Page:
My grandmother was an excellent gardener. When she bought her acreage years ago in the wilds of Burnaby, she had the biggest farm yields of anyone in the area. My summers were spent helping her harvest huge potatoes, apples, cherries, carrots, radishes, onions, beans and lettuce. Even when her property location turned industrial, she kept her garden going until the end. One of the saddest days of my life was seeing the rich soil, that my grandma worked so hard to cultivate, ploughed under and turned into a Mr. Lube.
I, unfortunately, did not inherit my grandmother’s green thumb. My one plastic plant melted in the window when I left it in the sun too long.
When I bought my house, I wasn’t really thinking much about the outside of it. After last year’s fiasco, when I let the grass grow so long, transients thought the place abandoned and set up camp in my backyard, I knew I had to keep things a little more under control this summer.
The gardens in my neighbourhood are gorgeous. Kitsgals go to endless lengths to ensure that their gardens are as lovely as they are. This is not to say that you will ever see a Kitsgal doing her own gardening – she will hire a gardener to do it for her.
The gardeners of Kitsilano are an interesting breed. Not any old gardener will do. No. A gardener in Kitsilano must be flamboyant or famous or preferably both. Most have their own TV show.
My neighbours hired a lovely man by the name of Francesco to do their lawn and garden. On a whim, I asked Francesco to give me an estimate on my lawn care. He came over to do his assessment and gave me this list:
- Manicuring of lawn
- Fluffing of hedges
- Chastising of weeds
- Verbal encouragement of flowers
- Mineral soak and steam for all plants
- Whisking of soil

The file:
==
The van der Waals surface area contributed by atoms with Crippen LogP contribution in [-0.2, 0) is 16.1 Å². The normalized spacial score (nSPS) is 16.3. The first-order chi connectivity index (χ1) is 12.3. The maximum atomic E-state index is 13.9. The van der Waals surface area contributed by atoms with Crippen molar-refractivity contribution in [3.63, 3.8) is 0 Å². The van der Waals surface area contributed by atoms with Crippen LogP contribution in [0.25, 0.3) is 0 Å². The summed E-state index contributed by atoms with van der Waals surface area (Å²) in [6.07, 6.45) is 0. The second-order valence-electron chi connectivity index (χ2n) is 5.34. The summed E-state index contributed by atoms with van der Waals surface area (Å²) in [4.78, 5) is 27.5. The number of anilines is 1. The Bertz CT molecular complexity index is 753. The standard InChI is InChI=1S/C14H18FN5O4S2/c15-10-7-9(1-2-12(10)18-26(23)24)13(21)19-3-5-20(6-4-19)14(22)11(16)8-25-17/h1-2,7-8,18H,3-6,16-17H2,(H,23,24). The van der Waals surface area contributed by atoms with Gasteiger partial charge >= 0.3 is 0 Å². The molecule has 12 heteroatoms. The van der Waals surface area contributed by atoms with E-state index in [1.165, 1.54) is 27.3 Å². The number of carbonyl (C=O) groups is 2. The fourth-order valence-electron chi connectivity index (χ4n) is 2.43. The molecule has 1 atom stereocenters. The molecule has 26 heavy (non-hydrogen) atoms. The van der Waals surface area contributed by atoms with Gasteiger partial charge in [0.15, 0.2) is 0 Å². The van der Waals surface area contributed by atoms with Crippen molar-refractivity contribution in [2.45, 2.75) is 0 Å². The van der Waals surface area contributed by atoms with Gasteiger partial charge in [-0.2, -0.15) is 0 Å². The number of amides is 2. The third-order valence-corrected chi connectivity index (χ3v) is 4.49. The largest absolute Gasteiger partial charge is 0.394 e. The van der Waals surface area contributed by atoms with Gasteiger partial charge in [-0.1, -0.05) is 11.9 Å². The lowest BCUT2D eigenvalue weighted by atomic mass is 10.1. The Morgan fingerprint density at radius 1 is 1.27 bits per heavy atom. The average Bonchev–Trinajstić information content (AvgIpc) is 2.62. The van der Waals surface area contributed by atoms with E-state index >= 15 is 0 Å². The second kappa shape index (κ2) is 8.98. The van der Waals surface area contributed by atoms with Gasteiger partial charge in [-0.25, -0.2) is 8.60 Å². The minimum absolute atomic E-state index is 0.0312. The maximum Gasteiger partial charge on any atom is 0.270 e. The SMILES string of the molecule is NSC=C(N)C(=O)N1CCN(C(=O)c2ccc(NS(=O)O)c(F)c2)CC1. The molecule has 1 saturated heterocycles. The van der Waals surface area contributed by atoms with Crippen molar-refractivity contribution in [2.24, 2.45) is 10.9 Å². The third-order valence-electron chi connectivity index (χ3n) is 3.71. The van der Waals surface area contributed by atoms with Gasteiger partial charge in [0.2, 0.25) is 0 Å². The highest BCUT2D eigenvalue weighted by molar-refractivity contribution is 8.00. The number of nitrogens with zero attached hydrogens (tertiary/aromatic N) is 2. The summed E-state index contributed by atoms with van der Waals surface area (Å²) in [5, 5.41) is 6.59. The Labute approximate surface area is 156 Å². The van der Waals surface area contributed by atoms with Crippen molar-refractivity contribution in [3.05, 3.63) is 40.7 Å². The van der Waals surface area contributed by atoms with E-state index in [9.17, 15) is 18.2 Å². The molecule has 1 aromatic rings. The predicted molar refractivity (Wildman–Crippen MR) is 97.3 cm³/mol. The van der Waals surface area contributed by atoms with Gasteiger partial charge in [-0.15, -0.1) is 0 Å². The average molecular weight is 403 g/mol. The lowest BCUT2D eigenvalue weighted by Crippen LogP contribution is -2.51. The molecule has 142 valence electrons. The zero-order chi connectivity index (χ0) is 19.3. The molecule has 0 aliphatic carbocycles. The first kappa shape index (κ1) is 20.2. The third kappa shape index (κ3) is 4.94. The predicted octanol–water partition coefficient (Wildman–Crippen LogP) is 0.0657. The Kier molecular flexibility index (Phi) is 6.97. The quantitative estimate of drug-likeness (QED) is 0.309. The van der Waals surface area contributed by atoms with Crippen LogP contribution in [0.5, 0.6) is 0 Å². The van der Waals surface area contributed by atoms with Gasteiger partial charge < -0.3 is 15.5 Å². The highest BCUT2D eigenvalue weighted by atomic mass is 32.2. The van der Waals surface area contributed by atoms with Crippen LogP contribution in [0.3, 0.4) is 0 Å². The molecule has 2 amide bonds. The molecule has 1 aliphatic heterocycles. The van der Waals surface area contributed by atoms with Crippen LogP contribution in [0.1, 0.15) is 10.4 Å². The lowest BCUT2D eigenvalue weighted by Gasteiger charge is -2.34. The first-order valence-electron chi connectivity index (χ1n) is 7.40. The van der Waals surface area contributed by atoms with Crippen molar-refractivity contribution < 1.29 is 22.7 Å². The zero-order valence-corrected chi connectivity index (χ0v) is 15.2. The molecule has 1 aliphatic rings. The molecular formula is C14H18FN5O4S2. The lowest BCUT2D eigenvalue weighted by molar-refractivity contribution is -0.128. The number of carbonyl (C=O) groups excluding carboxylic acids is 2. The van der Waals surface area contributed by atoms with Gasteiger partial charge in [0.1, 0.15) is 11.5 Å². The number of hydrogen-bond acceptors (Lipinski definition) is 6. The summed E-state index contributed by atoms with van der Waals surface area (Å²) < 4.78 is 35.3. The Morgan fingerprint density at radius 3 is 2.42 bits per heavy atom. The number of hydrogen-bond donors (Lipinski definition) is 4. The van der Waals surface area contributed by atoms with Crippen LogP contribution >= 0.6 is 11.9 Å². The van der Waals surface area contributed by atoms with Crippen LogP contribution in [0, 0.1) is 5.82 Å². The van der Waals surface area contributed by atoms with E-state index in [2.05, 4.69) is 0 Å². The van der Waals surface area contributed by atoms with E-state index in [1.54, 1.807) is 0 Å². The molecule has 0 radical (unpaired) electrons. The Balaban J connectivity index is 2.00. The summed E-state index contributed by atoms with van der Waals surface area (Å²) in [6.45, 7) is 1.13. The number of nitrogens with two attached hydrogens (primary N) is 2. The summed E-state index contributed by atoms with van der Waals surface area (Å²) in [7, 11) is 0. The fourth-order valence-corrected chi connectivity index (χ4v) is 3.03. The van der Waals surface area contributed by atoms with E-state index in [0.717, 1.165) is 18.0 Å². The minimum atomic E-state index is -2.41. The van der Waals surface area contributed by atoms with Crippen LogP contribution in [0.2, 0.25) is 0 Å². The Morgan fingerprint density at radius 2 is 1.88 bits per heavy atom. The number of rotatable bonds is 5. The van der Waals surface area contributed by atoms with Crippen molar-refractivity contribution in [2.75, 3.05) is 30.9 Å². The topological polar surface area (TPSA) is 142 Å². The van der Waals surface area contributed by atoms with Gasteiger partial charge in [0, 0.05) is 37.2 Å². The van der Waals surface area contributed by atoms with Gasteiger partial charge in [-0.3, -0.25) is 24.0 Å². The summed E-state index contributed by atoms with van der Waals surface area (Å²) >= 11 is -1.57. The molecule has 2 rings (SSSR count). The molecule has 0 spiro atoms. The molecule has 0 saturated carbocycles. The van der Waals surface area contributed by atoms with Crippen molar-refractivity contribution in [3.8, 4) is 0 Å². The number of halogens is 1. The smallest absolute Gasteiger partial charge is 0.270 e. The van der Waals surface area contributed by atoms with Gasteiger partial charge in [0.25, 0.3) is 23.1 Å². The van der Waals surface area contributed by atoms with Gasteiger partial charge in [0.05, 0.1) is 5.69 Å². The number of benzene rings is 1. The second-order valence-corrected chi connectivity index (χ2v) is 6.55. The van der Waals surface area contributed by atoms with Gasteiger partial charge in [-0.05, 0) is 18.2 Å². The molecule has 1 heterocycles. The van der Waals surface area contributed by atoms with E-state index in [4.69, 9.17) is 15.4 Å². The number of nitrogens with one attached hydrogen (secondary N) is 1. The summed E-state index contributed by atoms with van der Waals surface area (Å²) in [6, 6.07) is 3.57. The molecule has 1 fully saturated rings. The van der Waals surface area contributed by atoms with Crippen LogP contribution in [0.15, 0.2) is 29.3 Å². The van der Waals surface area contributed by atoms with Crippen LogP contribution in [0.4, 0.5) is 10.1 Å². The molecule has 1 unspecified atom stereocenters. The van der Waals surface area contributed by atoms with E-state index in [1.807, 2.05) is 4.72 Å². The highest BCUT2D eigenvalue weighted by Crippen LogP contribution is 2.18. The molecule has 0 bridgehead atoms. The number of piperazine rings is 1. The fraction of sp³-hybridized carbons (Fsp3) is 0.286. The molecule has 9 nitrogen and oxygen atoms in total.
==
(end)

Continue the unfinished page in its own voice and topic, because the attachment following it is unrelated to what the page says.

- Feng shui-ing the rocks
- Hugging of trees
The total bill came to $800, which I thought was high but okay for a full summer’s worth of spa treatments for my lawn. I fell over when Francesco told me that it would be $800 per week. Eeek. There has got to be another way.
I know doing it myself would be the cheapest option, but I am busy and lazy. I began to look for another solution.
Soon my prayers were answered when I saw a hastily written note and phone number taped to a telephone pole. “Youth Lawn Care Services” it read. Cost is $5 per hour. I ripped the sign off the pole and ran home.
I promptly contacted the owner and operator of “Youth Lawn Care Services, Inc.” one Mr. Trenton Finch. Mr. Finch is nine years old and wants to buy a trampoline. He was very clear to me about his hours of work – he said he was unavailable Monday to Friday between 8am and 3pm. I am guessing he is either going to school during those hours or has another job in a bank.
Mr. Finch has been working for me for approximately one month now. I have paid him a total of $25 to chastise my weeds. You know, I am usually appalled when I hear that Nike or Wal-Mart have used child labour, but now I can see its benefits.